10+ Reasons to Learn the Piano

Often one of the first questions parents and adults alike have are what are the advantages of learning the piano over any other instrument or why choose to learn the piano over another kind of activity.

Let’s face it. There is no shortage of options of activities for their kids. And for adults there’s no shortage of things that take up time. Work alone takes up a huge chunk and, if you have kids, finding time for yourself is a big call.​

So why choose the piano? OK, I’m probably biased. I think the piano is a truly wonderful instrument which is why I have spent my life playing it. But there are many well known advantages and benefits to learning the piano besides my say so. And if you are interested in further reading, I have put some links to some other websites to check out.

#1: It’s a great instrument for young kids to learn

There are many instruments that are not possible for young kids to learn. Until kids have started to get their adult teeth and get big enough lungs, many wind and brass instruments are simply not possible to play. Besides the violin, the piano is one of the few instruments that a child as young as three or four can start on. But that isn’t the only reason.

#2: A perfect instrument to learn first

If you or your child are determined to learn another instrument (like the saxophone, tuba, oboe, flute or drums – yes, even drums!!) then starting off with the piano is a great idea. Piano players have to read both bass and treble staves (for low and high notes). This means whether your child takes up the piccolo or the double bass as they get older, they will be able to read the music for that instrument.​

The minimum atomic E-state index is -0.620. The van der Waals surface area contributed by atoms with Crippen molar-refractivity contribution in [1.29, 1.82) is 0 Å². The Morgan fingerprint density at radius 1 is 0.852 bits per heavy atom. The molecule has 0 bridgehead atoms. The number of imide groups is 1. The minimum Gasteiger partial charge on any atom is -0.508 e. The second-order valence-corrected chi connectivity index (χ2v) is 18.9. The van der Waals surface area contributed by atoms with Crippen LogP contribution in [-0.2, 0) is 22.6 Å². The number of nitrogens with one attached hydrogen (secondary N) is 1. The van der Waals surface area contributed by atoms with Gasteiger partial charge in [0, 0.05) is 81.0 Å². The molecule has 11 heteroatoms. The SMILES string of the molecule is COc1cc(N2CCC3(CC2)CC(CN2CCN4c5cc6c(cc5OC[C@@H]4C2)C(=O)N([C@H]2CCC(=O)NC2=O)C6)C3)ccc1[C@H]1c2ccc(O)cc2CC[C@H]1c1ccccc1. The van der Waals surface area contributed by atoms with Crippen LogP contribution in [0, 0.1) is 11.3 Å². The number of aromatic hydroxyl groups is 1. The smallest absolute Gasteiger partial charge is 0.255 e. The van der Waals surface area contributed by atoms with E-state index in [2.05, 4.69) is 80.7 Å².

Importantly, the best time for a child to learn music is when they are young: when they are in their language acquisition phase. Kids learn languages easily and music is just another language. The earlier they learn it, the more likely that they will find the acquisition of the language to be easy.

#3: Pianists don’t just play a melody or an accompaniment – they do both

One of the great things about the piano is that it is polyphonic. This means that you can play more than one note at a time. It is this quality alone that makes the piano such an attractive instrument to play.

You only need one person and one instrument to play all parts of a piece: its melody and its accompaniment. Try doing this on a tuba or a flute!

The piano is also a great accompanying. It beautifully accompanies singers and instrumentalists alike. And it is versatile. Two pianists can play duets. One can be in a band as a keyboard player. One can join a chamber music group and play with other instruments. And the finest pianists can play a concerto with an orchestra. The possibilities are endless with the piano.

#4: Increase hand eye coordination and develops manual dexterity

While it might look like that pianists simply push keys and the sound comes out (which is the case with the organ), the reality is that there is much more to this instrument than meets the eye. Beginners start by simply reading music and learning to activate the right finger to play the right note at the right time (not so easy already!) and then they discover that they can alter the sound to make it loud or soft, or sweet or metallic or singing or percussive.

#5: Shown to have academic benefits and increase IQ

There are countless studies that have linked academic excellence and increases in IQ to students that play the piano. One very famous study is called the Mozart effect. In this study, scientists undertook brain imaging in young children and adults who were listening to music. They found that when an individual listened to Mozart and Bach, that various parts o the brain began to become active. Interestingly, it wasn’t just the right or left parts of the brain, but actually both at the same time.

Human brain

In anatomical studies, pianists have been found to have a bigger Corpus Collosum (the bit of the brain that links both hemispheres together).​